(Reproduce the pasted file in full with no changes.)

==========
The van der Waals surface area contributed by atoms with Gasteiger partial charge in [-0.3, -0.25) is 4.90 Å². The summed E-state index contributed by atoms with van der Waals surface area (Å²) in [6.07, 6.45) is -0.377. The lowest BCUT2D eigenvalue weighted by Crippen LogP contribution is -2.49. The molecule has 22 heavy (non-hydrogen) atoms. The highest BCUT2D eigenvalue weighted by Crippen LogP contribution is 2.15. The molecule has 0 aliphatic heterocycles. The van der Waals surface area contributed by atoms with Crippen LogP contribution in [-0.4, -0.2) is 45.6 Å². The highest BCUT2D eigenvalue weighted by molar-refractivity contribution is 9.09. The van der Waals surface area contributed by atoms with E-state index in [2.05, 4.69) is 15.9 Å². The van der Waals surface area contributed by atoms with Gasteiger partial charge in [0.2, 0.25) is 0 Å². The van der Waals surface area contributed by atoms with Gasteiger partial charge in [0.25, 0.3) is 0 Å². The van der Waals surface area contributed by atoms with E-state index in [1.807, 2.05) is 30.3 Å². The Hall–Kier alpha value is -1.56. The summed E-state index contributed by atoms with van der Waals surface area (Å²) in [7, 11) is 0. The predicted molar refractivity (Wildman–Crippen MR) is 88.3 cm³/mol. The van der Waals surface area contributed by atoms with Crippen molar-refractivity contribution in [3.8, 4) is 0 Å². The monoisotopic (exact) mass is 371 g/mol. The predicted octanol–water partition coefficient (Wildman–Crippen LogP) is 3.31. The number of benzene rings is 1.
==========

The van der Waals surface area contributed by atoms with Gasteiger partial charge in [-0.3, -0.25) is 4.90 Å². The summed E-state index contributed by atoms with van der Waals surface area (Å²) in [6.07, 6.45) is -0.377. The lowest BCUT2D eigenvalue weighted by Crippen LogP contribution is -2.49. The molecule has 22 heavy (non-hydrogen) atoms. The highest BCUT2D eigenvalue weighted by Crippen LogP contribution is 2.15. The molecule has 0 aliphatic heterocycles. The van der Waals surface area contributed by atoms with Crippen LogP contribution in [-0.4, -0.2) is 45.6 Å². The highest BCUT2D eigenvalue weighted by molar-refractivity contribution is 9.09. The van der Waals surface area contributed by atoms with E-state index in [2.05, 4.69) is 15.9 Å². The van der Waals surface area contributed by atoms with Gasteiger partial charge in [0.2, 0.25) is 0 Å². The van der Waals surface area contributed by atoms with Gasteiger partial charge in [0.25, 0.3) is 0 Å². The van der Waals surface area contributed by atoms with E-state index in [1.807, 2.05) is 30.3 Å². The Hall–Kier alpha value is -1.56. The summed E-state index contributed by atoms with van der Waals surface area (Å²) in [7, 11) is 0. The predicted molar refractivity (Wildman–Crippen MR) is 88.3 cm³/mol. The van der Waals surface area contributed by atoms with Crippen molar-refractivity contribution in [3.8, 4) is 0 Å². The monoisotopic (exact) mass is 371 g/mol. The predicted octanol–water partition coefficient (Wildman–Crippen LogP) is 3.31. The number of benzene rings is 1.